“[The United States] is contending for nothing less high and sacred than the rights of humanity, which every government honors itself in respecting and which no government is justified in resigning on behalf of those under its care and authority.” – Wilson (second thoughts after the sinking of the Lusitania)

Objecting to the strong position taken by Wilson in this second Lusitania note, and believing it could be taken as a precursor to a war declaration, Sec’y of State William Jennings Bryan tendered his resignation.

“He kept us out of war!” – (campaign slogan for Wilson’s re-election, 1916)

But the war came in April of 1917, right after Wilson’s 2nd inauguration. 

And when World War II began in 1939, the U.S. would soon provoke war with Germany through Lend-Lease, and with Japan by cutting off petroleum supplies. Listen to FDR: “I hope the United States stays out of this war. I believe that it will. And I give you assurance and reassurance that every effort of your government will be directed toward that end. As long as it remains in my power, there will be no black-out of peace in the United States.” – (September 3, 1939)

“I’ve said it before, and I will say it again and again: your boys are not going to be sent overseas to fight a foreign war.” – FDR (between 1939-41)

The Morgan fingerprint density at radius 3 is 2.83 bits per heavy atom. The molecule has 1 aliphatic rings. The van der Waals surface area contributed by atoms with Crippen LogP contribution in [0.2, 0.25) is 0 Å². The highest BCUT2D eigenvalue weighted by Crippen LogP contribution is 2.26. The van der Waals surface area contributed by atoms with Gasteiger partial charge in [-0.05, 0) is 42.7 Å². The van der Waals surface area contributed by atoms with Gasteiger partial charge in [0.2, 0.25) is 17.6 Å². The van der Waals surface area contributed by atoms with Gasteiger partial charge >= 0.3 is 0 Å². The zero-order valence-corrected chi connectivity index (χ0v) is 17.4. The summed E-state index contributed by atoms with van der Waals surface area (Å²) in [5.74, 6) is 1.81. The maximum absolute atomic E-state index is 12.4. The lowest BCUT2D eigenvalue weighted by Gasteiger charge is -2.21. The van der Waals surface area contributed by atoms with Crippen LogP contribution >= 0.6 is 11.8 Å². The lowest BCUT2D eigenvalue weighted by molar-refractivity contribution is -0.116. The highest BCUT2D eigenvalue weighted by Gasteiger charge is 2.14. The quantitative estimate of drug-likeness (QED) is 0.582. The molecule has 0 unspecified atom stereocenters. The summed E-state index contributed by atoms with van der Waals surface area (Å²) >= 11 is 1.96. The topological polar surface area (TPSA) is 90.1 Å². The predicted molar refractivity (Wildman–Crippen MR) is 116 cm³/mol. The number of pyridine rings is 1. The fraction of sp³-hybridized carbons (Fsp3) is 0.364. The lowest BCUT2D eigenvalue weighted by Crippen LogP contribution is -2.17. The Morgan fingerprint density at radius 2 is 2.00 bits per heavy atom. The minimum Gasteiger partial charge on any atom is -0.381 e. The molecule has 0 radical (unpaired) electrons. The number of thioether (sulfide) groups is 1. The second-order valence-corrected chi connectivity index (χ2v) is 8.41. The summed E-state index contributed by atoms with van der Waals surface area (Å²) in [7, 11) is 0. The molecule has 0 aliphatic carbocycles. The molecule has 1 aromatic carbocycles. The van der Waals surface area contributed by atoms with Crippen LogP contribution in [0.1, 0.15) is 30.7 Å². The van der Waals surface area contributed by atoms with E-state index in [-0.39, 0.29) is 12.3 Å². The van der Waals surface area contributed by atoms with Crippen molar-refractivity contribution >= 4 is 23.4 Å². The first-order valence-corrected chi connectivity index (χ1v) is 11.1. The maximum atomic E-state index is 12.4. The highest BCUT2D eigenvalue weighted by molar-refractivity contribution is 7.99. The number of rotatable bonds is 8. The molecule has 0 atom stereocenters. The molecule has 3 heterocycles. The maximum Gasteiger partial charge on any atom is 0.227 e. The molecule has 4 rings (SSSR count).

“I went home that night and slept the sleep of the saved and thankful.” – Winston Churchill (December 7, 1941)

We learn from history that man does not learn from history. 

“Most of the world’s miseries have been caused by war. And when they were over, no one knew what they were about.” – Ashley Wilkes (from Gone With the Wind)

The views expressed here are those of the author.

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How World Wars begin

Bob Bird
Bob Bird ran for U.S. Senate in 1990 and 2008. He is a past president of Alaska Right to Life, a 45-year Alaska resident and a retired public school teacher. He has a passion for studying and teaching Alaska and U.S. constitutional history. He lives on the Kenai Peninsula and is currently a daily radio talk-show host for The Talk of the Kenai, on KSRM 920 AM from 3-5 pm and heard online radiokenai.com.